Then there was the problem of distributing them all over the world. Roemmich used a "ship of opportunity" approach, soliciting help from the United States and other navies, Antarctic resupply ships, aircraft, and other vessels to drop them where they should be. Sometimes Argo’s organizers let the oceans’ currents do the job, drifting floats to their intended positions in remote areas.
‘Sometimes the word climate gets in the way’
By 2007, Roemmich’s desired network of 3,000 floats was in place and operating. Since then, a small mountain of new ocean data has accumulated, analyzed in some 2,800 papers. "Since 2000 Argo has revolutionized oceanography," NOAA said in a recent press release. It has also provided more ground truth to satellite sea surface measurements, making them more accurate.
In the pre-Argo era, "an oceanographer would go to sea and drop his or her instrument over the side of the ship and then write a paper on it," explained Antonio Busalacchi, an oceanographer who now heads the University Corporation for Atmospheric Research, a consortium of more than 100 colleges and universities supported by the National Science Foundation. Now, up-to-date results of the whole ocean network can be found with the click of a computer key, Busalacchi said in an interview.
While the network that supports Argo has expanded to 31 nations monitoring some 3,800 floats and seems dedicated to replacing some 800 older floats every year, Busalacchi worries that the system is still vulnerable to nations pulling out of it.
While Argo costs far less than satellite systems, he notes that poorer nations in remote areas continue to close their land-based weather reporting systems for financial reasons. In the United States, which still supports about half the Argo reporting system, some Republicans in Congress have focused on cutting climate science-related budgets.
Congress has given NOAA an operational mandate to issue weather forecasts, but Busalacchi noted there is no similar mandate to accumulate and disburse climate-related science. "We’re not there yet. Sometimes the word climate gets in the way," he said. He and other scientists say the full value of the existing float system will not be realized without decadeslong data to track the more subtle and slowly arriving signals of climate variation.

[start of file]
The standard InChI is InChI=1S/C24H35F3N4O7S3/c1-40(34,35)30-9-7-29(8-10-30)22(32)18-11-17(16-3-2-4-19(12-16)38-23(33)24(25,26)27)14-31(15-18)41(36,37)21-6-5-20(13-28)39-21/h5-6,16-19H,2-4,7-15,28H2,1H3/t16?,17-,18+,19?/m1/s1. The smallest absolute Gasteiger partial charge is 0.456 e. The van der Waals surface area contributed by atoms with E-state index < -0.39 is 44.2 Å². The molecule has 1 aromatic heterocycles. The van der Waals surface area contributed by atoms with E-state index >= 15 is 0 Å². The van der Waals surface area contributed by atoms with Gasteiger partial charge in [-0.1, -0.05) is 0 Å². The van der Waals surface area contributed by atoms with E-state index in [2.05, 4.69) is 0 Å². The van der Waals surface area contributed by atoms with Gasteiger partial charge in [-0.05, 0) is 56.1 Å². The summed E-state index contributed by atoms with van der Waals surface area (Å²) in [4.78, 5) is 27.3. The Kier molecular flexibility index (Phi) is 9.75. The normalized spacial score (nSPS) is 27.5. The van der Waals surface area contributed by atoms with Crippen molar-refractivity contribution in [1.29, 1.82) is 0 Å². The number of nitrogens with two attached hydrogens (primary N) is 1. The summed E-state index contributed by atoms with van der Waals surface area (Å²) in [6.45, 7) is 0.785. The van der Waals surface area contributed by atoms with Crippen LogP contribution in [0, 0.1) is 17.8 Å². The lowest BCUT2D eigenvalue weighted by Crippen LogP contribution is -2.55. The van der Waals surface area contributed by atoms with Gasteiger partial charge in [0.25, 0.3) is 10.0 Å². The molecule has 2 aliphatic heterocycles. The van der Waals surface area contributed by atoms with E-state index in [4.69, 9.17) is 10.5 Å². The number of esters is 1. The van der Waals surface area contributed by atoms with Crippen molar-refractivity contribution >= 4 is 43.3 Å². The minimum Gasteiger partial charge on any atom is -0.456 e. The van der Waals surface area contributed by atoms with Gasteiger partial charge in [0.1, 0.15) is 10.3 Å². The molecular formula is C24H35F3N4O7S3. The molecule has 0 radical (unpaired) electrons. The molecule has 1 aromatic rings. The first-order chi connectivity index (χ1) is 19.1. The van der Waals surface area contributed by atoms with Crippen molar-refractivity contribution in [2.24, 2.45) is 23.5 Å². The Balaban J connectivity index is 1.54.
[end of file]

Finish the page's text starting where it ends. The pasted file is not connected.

Meanwhile, other scientists are pushing to expand the Argo system into the deeper ocean, lengthening the system’s current operating depth of 1.24 miles down to 3.73 miles (2,000 to 6,000 meters). That would expose an area that includes the bottom half of the world’s oceans. It is a huge expanse that has been only sporadically probed over the years. To deliver much more frequent and far-reaching data under its more intense pressures, new floats are being developed that have stronger cases, greater buoyancy controls and more sensitive instruments.
In 2016, the Global Climate Observing System (GCOS), the U.N. affiliate that monitors satellite, land and ocean-based systems, called for a new array of 1,230 deep Argo floats as part of a proposed expansion of the existing system. The GCOS estimated the probe would cost an additional $20 million a year to systematically measure the deep.
It is a dimly lit, highly pressurized area that is full of climate mysteries, including a bottom layer of very cold, more dense Antarctic water that flows northward under the southern Atlantic Ocean called the "great ocean conveyor belt." It has been gradually warming over the last three decades.
What it does and what it will do to the Earth’s climate is part of a mystery that will likely affect us all in the years to come. That is one of the reasons why Paul Allen, a billionaire and one of the co-founders of Microsoft Corp., has offered NOAA more than $4 million to support a multiyear project in the South Atlantic that will involve the first deployment and monitoring of a large array of deep Argo sensors.
In September, as part of a NOAA statement accepting this first "public-private partnership for sustained ocean observations," Gregory Johnson, the NOAA oceanographer who will lead the project, called it the first "comprehensive sampling" of an area that has been mostly out of sight and out of mind.
"It’s like we’ve had a candle in a dark room, and now we’re going to flip on the lamp. We’ll see the details."